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Re: Adventures in D position, standard tuning
« Reply #8 on: April 21, 2016, 04:22:48 PM »
Thanks to everyone who has contributed here so far.  I do see D position in standard tuning as being distinct from Dropped-D tuning for a couple of reasons:
   * Going to Dropped-D tuning changes the most likely possibilities for the bass in both the I chord, D and the !V chord, G. In D position, standard tuning the lowest-pitched root you can play is the open fourth string (or its unisons on the two lower strings).  This makes D position in standard tuning uniquely top-heavy in its registration, and makes it very awkward to play an alternating bass moving from the bass towards the treble with the root on the bottom.  I suspect a fair number of players tried and rejected the V-I alternation you get by alternating from the open fifth to the open fourth string in that tuning, as John Hurt habitually played it.  Rev. Davis finessed that problem by essentially playing in the key of D in standard tuning out of a semi-barred C position, as on "You Got To Move", which P D Grant mentioned.  As I went to post this, I found that Frank had made this very point in a post immediately prior to mine.  You on it, Frank!
   * If D position in standard tuning and Dropped-D tuning are interchangeable, why are there a fair number of players who played songs (sometimes many songs) in Dropped-D, but not a one in D position in standard tuning?  Blind Blake, Gabriel Brown, Lightnin' Hopkins, Carolina Slim and Joseph Spence all played only in Dropped-D, never in D position in standard tuning.  Conversely,  Mississippi John Hurt had many songs in D position in standard tuning but not a one played in Dropped-D.
All best,
Johnm 

Offline banjochris

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Re: Adventures in D position, standard tuning
« Reply #9 on: April 21, 2016, 06:39:18 PM »
I believe all of Frank Stokes' numbers in D are in standard, are they not?

Offline Johnm

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Re: Adventures in D position, standard tuning
« Reply #10 on: April 21, 2016, 07:18:38 PM »
Yup, Chris, and the same goes for Henry Thomas.
All best,
Johnm

Offline waxwing

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Re: Adventures in D position, standard tuning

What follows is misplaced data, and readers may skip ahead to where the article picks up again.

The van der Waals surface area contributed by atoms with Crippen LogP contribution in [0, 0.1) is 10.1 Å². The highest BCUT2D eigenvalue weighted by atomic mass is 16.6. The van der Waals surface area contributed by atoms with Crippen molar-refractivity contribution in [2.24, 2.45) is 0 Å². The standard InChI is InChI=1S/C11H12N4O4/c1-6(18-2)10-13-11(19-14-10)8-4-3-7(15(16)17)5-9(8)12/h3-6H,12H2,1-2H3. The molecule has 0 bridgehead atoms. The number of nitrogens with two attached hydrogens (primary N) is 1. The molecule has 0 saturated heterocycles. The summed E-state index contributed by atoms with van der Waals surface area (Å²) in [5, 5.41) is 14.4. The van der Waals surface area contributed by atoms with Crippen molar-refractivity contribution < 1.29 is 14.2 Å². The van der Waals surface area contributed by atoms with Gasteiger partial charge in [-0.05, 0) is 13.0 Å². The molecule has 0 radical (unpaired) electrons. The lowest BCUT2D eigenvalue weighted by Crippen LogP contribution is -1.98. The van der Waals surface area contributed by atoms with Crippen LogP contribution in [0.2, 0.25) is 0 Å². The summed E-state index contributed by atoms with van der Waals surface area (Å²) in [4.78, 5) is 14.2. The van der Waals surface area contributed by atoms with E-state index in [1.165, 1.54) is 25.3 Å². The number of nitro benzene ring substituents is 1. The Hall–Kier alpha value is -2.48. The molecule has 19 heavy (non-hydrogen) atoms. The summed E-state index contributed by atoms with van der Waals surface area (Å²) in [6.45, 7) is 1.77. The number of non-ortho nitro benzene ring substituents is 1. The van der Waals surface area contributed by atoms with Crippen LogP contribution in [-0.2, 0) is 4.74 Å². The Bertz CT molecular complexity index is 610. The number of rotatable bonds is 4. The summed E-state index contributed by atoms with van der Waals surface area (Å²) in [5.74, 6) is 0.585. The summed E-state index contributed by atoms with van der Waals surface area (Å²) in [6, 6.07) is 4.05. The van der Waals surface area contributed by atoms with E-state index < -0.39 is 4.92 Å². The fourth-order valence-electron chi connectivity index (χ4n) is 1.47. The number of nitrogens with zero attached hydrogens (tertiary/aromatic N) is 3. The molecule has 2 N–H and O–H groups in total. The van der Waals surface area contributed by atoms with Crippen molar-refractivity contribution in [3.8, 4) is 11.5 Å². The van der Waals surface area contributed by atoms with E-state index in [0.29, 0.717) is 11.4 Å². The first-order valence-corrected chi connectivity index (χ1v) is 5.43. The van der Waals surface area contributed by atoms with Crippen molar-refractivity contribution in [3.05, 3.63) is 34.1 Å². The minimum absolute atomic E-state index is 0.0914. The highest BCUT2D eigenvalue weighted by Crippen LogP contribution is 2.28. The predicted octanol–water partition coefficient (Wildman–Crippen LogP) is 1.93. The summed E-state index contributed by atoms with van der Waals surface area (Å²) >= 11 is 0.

« Reply #11 on: April 22, 2016, 01:32:50 AM »
I believe all of Frank Stokes' numbers in D are in standard, are they not?
Yup, Chris, and the same goes for Henry Thomas.
All best,
Johnm

And Scrapper? I don't really know, but I'd wager. And one of his ways of dealing with the bottom light registration was to wrap the F# and stroke the full triad, F#, A, D, giving a rich bassy sound for which it doesn't seem to matter that the root isn't at the bottom.

Henry Thomas has no problem alternating off the A ("Red River Blues" and others) but wraps and alternates off the F#, too ("Bull Dozed Blues").

Wax
"People who say it cannot be done should not interrupt those who are doing it."
George Bernard Shaw

“Just because you're paranoid doesn't mean they aren't after you.”
Joseph Heller, Catch-22

http://www.youtube.com/user/WaxwingJohn
CD on YT

Offline Adam Franklin

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Re: Adventures in D position, standard tuning
« Reply #12 on: April 22, 2016, 03:25:50 AM »
I always play the 3rd (F#, 6th string 2nd fret) or 5th (A, 5th string) as the root. Scrapper's Back Door Blues is a great one, good call Wax. He uses the A as the root.

Let's not forget, the root is the lowest note in the chord. The 1st note (ie D in this case), is the 'Tonic'.

A.

Offline frankie

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Re: Adventures in D position, standard tuning
« Reply #13 on: April 22, 2016, 04:30:08 AM »
Let's not forget, the root is the lowest note in the chord. The 1st note (ie D in this case), is the 'Tonic'.

Digression:

I could be wrong, but root I think refers to the note on which a chord is built, which may not necessarily be the lowest note in the chord. The notes E - G - C would still have C as the root, although E is the lowest note.  The idea is that you name the chord by the root - not by the lowest note.

Tonic, I think, refers to scalar movement and not specifically to chord construction.

Moderators can separate  this out to the "angels on the head of a pin" forum if so desired...

Offline Johnm

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Re: Adventures in D position, standard tuning
« Reply #14 on: April 22, 2016, 04:34:53 AM »
Yes, the root of the chord is the note by which it is named, wherever it is voiced.  Root in the bass, root position, third in the bass, first inversion, fifth in the bass, second inversion, seventh in the bass, third inversion.
All best,
Johnm
« Last Edit: April 22, 2016, 06:01:33 AM by Johnm »